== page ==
The Men's "Skin Care" Product Boom

More men are buying foundation, concealer and eye gel--as long as they don't have to call it makeup

  • Bartholomew Cooke for Time

    Joel Stein contemplates makeup

    The first piece of journalistic advice I received from the man who is now the editor of this magazine was, "Always take the makeup." So every time I go on TV and the producers offer makeup, I tell them to spackle it on thick. But I never thought about wearing the stuff off camera. Which, apparently, was stupid. Men spent twice as much on grooming products last year as they did back in prerecession 1997, and in that time, skin-care products for guys—a category that includes not only aftershave but also eye gels and wrinkle erasers—went from a $40.9 million to a $217 million industry. In the first half of this year, sales of L'Oréal's men's line were up 30%.

    A rival skin-care line for men, Menaji, was founded in 2000 and has grown 70% in each of the past three years. Manly men, like country singer Tim McGraw, use Menaji products. When I called founder Michele Probst in Nashville, she was just back from the post office, where she had shipped 18 orders to soldiers overseas. Her products come in discreet packaging such as old cigar boxes. Her concealer—or rather "camo"—and foundation come in easy-to-apply Chap Stick—style containers. And she doesn't call any of it makeup. "The M word is cancer to us," she says. "We are skin care that looks good."

    Clearly, I needed to give everyday makeup a shot. Luckily, because I live in L.A., I have a male friend who wears makeup. Not Adam Lambert makeup, but something that makes him look tan and healthy. His name is Lash Fary, which is the name he was born with. He has a makeup mirror in his house, and he often carries a man purse with a photo of Barbra Streisand on it. On a separate note, he's gay.

    He introduced me to Lisa Ashley, a makeup artist with her own product line and celebrity clients, including Charlie Sheen, Howie Long and Terry Bradshaw, who buys her eye cream to use at home. She started my makeover by putting this soothing cream around my eyes and then mixed a bunch of foundation colors that all looked like brown to me and put them on my face. This made me feel self-conscious and confident at the same time, which is how I imagine women feel when they're looking their best. Man makeup was not only embarrassing; it was making me think about women's feelings.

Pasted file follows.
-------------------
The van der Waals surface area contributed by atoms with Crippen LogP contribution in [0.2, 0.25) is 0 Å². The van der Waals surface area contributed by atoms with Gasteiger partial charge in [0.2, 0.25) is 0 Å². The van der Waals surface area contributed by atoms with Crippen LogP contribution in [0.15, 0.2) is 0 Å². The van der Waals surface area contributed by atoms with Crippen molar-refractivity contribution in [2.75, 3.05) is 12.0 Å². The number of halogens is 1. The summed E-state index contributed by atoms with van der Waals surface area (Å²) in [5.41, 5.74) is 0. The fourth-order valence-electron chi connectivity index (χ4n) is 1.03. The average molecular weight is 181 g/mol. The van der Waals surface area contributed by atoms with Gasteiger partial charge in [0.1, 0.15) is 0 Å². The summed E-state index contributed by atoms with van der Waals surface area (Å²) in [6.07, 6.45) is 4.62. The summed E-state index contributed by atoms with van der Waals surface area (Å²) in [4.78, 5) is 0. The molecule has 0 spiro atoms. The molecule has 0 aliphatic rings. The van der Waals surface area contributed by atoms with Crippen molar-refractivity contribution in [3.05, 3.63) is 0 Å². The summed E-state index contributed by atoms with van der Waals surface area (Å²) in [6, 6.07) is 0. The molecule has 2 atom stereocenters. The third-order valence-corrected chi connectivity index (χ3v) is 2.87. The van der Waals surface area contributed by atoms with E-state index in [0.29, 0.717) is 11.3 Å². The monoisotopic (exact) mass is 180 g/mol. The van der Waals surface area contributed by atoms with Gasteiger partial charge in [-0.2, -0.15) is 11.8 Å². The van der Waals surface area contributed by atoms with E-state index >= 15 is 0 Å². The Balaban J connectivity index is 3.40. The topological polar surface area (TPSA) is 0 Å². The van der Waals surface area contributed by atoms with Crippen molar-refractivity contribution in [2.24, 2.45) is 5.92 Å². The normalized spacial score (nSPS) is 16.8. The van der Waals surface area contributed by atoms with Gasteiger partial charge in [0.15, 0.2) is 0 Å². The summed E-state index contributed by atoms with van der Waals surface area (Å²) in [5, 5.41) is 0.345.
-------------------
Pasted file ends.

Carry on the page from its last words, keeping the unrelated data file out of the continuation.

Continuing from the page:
She used two kinds of concealer (one with pink in it, to cover up the blue under my eyes, and one with yellow for the red zit on my nose) and taught me to rub it in with my ring finger, whose purpose I had always wondered about. Then she put something on what I call the Homer Simpson lines around my mouth but which she called my nasolabial crease, a term that made me feel so unmanly, I knew I would never apply that product myself.

    The whole process seemed like a lot of work. It was also a lot of money. I had no idea how much makeup cost, but I didn't think it was $55 for 0.33 oz. (9 g) of eye moisturizer. It seemed insane—until Ashley dropped some Toppik powder on my hairline. My balding disappeared. I bought the largest jar she could find, which was either $45 or $12,000. I can't remember. All I know is that it's not makeup. And I'm never leaving the house without it.

    This article originally appeared in the October 25, 2010 issue of TIME.